- Seek out a new healthcare provider or system
- Cancel or fail to show for follow-up appointments
- Ignore medical guidance or instructions
- Decide to forgo preventative procedures
The above results can impact a medical system's reputation in local communities and online. Consumers may take issue with a healthcare organization's reputation and perceive the quality of care as lower than it is.
Studies show that "consumers commonly agree (56%) that a hospital's reputation is the same as its quality of health care. They also associate hospital reputation with the belief that they will be less likely to suffer a complication."5 Other consequences of poor experiences include potential higher medical malpractice risks and an increase in employee turnover.3
Recent Improvements to Patient Experiences
Digital consumer-facing technologies, machine learning (ML) and artificial intelligence (AI) can improve patient experiences in many ways. For example, disease registries can help health systems recognize at-risk patients using claims data, biometric information and pharmacy details.6
However, more recently, we've witnessed dramatic shifts and digital transformations to keep patients connected and improve experiences. Providers began offering telehealth services to populations who didn't have access before the pandemic, especially in rural areas. McKinsey & Company reports, "Providers have rapidly scaled offerings and are seeing 50 to 175 times the number of patients via telehealth than they did before."7
Another innovative area of patient care involves the Internet of Things (IoT), such as sensors and devices that can track client health data from anywhere. Wearable technologies give patients control over their experiences while sending data back to providers for review.8
Furthermore, companies like MapQuest for Business help hospitals create efficient routes for home healthcare providers, allowing caregivers to spend more time on patient care and less time on data entry.
Ways Medical Facilities Can Improve Patient Experiences
Many healthcare experiences revolve around communication, wait times, staff responsiveness, cleanliness and overall patient satisfaction. Monitoring encounters via patient satisfaction surveys can help facilities identify areas for improvement.
However, most organizations can improve patient experiences using data and technology to build consistent and personalized experiences. The 2020-2021 U.S. Patient Access Leadership Report finds, over 75% of health leaders believe telehealth "offers an excellent patient experience. But, 51% believe that significant improvements are needed to effectively integrate telehealth into the care delivery process."2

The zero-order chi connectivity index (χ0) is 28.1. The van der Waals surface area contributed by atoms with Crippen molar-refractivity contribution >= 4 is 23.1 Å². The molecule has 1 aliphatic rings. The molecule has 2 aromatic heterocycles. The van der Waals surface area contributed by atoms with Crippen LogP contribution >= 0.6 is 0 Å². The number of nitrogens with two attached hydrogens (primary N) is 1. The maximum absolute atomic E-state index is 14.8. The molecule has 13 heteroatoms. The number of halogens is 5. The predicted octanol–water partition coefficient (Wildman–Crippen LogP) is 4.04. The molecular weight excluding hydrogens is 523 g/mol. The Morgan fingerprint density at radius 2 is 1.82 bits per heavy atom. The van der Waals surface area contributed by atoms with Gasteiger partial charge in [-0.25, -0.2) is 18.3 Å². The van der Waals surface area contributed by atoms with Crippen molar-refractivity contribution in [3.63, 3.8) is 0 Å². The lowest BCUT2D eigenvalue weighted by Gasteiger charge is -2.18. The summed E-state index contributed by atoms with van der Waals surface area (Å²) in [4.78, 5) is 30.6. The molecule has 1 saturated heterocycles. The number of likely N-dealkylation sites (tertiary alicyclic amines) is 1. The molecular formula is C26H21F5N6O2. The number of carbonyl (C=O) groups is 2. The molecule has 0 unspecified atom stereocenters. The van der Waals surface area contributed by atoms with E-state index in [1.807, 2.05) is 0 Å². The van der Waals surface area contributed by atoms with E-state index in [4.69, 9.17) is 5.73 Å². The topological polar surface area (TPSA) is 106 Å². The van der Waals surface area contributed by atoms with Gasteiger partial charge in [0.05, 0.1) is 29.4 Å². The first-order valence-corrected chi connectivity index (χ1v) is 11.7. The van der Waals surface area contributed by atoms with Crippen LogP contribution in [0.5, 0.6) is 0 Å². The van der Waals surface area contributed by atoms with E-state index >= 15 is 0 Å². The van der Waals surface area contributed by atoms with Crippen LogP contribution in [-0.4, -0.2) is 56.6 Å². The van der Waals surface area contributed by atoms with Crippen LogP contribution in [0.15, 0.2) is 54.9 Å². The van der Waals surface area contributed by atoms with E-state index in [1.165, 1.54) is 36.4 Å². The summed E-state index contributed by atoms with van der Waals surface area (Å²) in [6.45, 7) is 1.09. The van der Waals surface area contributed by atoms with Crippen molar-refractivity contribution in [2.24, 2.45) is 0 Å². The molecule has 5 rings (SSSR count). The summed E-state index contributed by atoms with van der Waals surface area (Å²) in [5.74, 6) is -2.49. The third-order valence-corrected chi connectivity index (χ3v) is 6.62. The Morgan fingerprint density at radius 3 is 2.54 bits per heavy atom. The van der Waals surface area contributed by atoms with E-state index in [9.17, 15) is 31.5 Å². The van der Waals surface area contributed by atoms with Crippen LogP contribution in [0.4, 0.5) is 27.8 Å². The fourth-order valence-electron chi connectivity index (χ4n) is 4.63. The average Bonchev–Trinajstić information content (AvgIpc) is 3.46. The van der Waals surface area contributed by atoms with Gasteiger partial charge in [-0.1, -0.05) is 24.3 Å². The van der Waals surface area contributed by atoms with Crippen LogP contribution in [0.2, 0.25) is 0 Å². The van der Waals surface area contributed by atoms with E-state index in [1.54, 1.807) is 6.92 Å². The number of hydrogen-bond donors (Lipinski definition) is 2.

Analyzing process data can help healthcare leaders build effective systems. Successful organizations will bridge the gaps between in-person and digital experiences, providing a unified approach to healthcare that more closely aligns with how consumers use devices in their everyday lives.
Use Health Information Technology to Make a Difference
Data is intricately connected to improving patient experiences and outcomes. By joining the power of human touch and technology, medical groups can truly become patient-centric. If you'd like to help improve patient experience, consider how Kent State's online Master's in Health Informatics can help you achieve your goals.
1. Retrieved on April 12, 2021, from hcup-us.ahrq.gov/reports/statbriefs/sb248-Hospital-Readmissions-2010-2016.jsp
2. Retrieved on April 12, 2021, from lumeon.com/2020/11/10/patient-experience-tops-hospitals-2021-priorities-according-to-new-lumeon-research/
3. Retrieved on April 12, 2021, from ahrq.gov/cahps/quality-improvement/improvement-guide/2-why-improve/index.html
4. Retrieved on April 12, 2021, from qualitysafety.bmj.com/content/27/9/683.abstract
5. Retrieved on April 12, 2021, from pubmed.ncbi.nlm.nih.gov/30358634/
6. Retrieved on April 12, 2021,, from healthinformatics.uic.edu/blog/the-power-of-health-informatics-in-improving-patient-outcomes/
7. Retrieved on April 12, 2021, from mckinsey.com/industries/healthcare-systems-and-services/our-insights/telehealth-a-quarter-trillion-dollar-post-covid-19-reality
8. Retrieved on April 12, 2021, from whatnextglobal.com/post/wearable-sensors-in-healthcare